When helping clients choose investments, advisors should consider whether stocks are benefitting from cyclical or long-term trends.

At times, they may be profiting from both, says Michael Reynal, portfolio manager at RS Investments. RS Investments sub-advises the Renaissance Emerging Markets Fund.

Right now, emerging markets are in that camp, he adds. Due to cyclical trends, they should see an upturn over the next year since the global economy’s starting to grow and since interest rates are expected to normalize.

Read: 2 reasons to tap emerging markets

“The era of cheap currency and cheap interest rates is starting to turn, and that will be matched, we hope, with real GDP growth across the globe,” says Reynal. “This would benefit emerging markets the most [and], in particular, we should see the materials sector do well. [I’m referring to] copper, iron ore, steel, and energy companies.”

Read: Energy sector driving domestic market

At the same time, he notes, emerging markets have also managed to keep posting profits over the long term despite volatile global markets. For example, “copper has stuck around $3.00 per pound for the last few years. That’s intriguing since it’s really one of the most volatile, cyclical commodities. We would have expected copper to trough closer to [production cost].”

Currently, he finds efficient companies produce the metal at a cost of $1.50 to $1.60 per pound and then sell it at double the price. So, “producers are able to generate profits today. And in the scenario of the global recovery, they should do extremely well” throughout this year and 2015.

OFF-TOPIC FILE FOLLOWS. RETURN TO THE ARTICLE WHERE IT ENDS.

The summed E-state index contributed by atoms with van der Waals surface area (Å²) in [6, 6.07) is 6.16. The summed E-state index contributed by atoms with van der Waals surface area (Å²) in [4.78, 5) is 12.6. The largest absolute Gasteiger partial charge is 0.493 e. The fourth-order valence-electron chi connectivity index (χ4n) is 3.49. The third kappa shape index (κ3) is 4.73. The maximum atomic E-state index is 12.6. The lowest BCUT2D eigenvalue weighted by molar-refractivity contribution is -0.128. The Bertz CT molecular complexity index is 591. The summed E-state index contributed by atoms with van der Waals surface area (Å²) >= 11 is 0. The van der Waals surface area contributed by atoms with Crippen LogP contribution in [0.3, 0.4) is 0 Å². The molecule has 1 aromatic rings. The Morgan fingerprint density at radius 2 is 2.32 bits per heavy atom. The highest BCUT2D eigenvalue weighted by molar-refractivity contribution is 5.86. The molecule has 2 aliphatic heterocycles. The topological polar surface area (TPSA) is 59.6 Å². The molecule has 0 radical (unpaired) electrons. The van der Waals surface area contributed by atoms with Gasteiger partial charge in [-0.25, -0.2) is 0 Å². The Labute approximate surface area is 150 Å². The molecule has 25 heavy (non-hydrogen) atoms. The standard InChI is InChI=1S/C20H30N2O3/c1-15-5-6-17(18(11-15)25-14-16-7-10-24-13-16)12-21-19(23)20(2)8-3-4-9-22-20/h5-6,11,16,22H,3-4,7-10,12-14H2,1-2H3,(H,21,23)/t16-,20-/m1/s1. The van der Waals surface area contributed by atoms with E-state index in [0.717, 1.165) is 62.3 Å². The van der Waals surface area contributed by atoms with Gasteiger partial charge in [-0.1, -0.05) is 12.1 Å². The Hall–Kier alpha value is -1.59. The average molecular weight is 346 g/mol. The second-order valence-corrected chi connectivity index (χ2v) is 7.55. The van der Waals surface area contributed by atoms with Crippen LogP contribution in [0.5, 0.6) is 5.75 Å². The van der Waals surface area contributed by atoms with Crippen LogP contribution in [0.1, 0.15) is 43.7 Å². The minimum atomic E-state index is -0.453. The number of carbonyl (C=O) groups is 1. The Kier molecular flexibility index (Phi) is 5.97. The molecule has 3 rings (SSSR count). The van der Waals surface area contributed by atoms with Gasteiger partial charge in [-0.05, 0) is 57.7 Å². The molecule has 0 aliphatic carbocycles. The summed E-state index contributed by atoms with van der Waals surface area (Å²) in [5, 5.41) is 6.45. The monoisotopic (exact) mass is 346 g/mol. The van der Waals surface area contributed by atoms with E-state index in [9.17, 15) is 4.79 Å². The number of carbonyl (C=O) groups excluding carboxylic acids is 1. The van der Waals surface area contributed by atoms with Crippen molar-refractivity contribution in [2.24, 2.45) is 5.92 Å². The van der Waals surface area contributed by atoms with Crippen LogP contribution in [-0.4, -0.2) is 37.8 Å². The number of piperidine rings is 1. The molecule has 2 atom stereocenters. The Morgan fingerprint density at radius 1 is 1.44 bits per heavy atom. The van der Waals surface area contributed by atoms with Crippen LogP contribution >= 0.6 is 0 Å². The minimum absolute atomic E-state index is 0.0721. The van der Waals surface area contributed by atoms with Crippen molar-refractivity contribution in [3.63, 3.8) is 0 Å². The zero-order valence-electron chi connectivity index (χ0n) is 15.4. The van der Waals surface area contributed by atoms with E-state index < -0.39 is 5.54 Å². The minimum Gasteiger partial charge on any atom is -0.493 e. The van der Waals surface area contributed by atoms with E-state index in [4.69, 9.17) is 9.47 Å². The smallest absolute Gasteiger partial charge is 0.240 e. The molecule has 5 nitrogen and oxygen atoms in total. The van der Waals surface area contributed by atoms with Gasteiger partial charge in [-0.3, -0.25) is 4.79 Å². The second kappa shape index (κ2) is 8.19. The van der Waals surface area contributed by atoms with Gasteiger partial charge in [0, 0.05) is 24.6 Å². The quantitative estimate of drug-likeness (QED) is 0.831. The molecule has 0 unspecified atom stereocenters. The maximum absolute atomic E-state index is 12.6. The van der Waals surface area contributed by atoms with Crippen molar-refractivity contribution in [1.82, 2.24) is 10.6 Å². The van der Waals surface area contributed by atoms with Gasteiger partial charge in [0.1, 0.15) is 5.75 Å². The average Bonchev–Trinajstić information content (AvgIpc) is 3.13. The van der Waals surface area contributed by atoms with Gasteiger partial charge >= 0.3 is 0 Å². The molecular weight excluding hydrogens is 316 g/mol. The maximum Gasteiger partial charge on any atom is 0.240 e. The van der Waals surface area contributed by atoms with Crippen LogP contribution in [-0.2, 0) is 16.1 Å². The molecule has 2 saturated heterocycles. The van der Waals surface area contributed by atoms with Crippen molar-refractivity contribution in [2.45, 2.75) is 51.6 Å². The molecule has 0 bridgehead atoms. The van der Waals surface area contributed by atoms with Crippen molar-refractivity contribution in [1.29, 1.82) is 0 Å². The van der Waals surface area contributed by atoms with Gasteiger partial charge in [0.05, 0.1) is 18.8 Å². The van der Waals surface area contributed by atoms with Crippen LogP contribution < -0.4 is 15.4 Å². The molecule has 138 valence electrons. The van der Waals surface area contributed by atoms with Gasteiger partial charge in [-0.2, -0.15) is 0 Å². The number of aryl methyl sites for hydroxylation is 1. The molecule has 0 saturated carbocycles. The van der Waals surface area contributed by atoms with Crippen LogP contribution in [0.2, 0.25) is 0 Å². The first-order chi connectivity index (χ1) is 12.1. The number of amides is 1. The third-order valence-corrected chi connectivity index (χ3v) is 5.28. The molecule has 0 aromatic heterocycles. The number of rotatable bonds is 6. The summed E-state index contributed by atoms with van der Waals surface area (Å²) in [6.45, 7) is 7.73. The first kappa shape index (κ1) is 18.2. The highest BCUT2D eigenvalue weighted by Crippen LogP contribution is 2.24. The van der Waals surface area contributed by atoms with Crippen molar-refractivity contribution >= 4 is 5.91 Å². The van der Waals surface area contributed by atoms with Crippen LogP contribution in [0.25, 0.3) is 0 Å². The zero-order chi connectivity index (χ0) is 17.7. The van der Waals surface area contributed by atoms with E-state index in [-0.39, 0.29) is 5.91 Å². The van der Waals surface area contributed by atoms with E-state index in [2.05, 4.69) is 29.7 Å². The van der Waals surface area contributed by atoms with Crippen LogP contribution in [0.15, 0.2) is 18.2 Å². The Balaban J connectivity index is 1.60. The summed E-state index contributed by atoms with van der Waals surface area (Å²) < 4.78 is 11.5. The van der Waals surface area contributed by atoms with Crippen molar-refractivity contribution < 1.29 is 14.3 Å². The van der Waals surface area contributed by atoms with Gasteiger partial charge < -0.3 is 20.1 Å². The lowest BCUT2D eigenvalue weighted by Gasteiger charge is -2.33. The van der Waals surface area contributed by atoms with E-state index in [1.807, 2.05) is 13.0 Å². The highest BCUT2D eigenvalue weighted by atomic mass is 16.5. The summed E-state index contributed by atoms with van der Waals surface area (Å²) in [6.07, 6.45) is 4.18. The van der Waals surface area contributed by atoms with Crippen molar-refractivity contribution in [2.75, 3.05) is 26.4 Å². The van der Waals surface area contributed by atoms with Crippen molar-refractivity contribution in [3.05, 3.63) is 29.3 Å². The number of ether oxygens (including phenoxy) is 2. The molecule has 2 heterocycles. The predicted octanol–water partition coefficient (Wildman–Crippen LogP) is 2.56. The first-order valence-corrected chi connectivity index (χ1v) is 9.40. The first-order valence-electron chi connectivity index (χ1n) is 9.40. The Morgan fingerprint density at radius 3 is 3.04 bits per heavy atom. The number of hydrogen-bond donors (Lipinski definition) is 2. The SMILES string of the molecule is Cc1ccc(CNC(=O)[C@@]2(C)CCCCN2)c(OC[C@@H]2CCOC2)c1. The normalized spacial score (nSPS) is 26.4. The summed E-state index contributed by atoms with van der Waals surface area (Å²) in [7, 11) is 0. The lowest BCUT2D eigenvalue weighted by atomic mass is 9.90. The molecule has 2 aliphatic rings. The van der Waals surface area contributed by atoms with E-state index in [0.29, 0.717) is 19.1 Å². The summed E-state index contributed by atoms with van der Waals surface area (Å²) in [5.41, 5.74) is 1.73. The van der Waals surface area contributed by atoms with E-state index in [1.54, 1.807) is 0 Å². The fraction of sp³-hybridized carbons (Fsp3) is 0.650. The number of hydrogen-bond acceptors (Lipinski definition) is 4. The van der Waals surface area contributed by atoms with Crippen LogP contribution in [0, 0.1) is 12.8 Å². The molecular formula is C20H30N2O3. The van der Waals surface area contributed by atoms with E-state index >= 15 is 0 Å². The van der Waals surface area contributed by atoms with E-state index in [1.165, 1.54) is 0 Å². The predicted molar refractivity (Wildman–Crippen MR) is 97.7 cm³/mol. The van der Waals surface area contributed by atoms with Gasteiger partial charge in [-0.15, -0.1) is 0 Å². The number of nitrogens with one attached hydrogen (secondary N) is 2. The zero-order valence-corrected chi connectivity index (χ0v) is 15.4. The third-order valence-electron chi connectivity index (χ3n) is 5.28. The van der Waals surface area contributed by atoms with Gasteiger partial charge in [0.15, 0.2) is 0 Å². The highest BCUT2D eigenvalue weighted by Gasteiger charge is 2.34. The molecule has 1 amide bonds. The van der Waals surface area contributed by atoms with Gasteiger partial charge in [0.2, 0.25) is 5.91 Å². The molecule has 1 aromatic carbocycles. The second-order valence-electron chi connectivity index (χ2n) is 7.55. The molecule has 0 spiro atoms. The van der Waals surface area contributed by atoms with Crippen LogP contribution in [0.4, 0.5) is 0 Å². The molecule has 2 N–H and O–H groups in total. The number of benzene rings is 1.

Read: Different metals, different fates

Oil commodities have also withstood trying market conditions despite supply disruptions. “Demand has been sluggish [and] we’re seeing dramatic global events in Russia and Iraq, and across the Middle East,” says Reynal. “And yet, according to the supply and demand balance, oil has found a level which is somewhere around the $100 price point.”

Read: Exercise caution as energy stocks test highs

In the technology space, he adds, the smartphone industry also has room for growth. This will occur most in the developing world, where Internet access is needed. “In the developed world, saturation levels have been achieved. But in the developing world, the addition of Internet access to the smartphone” will help boost sales of devices, as well as people’s productivity.

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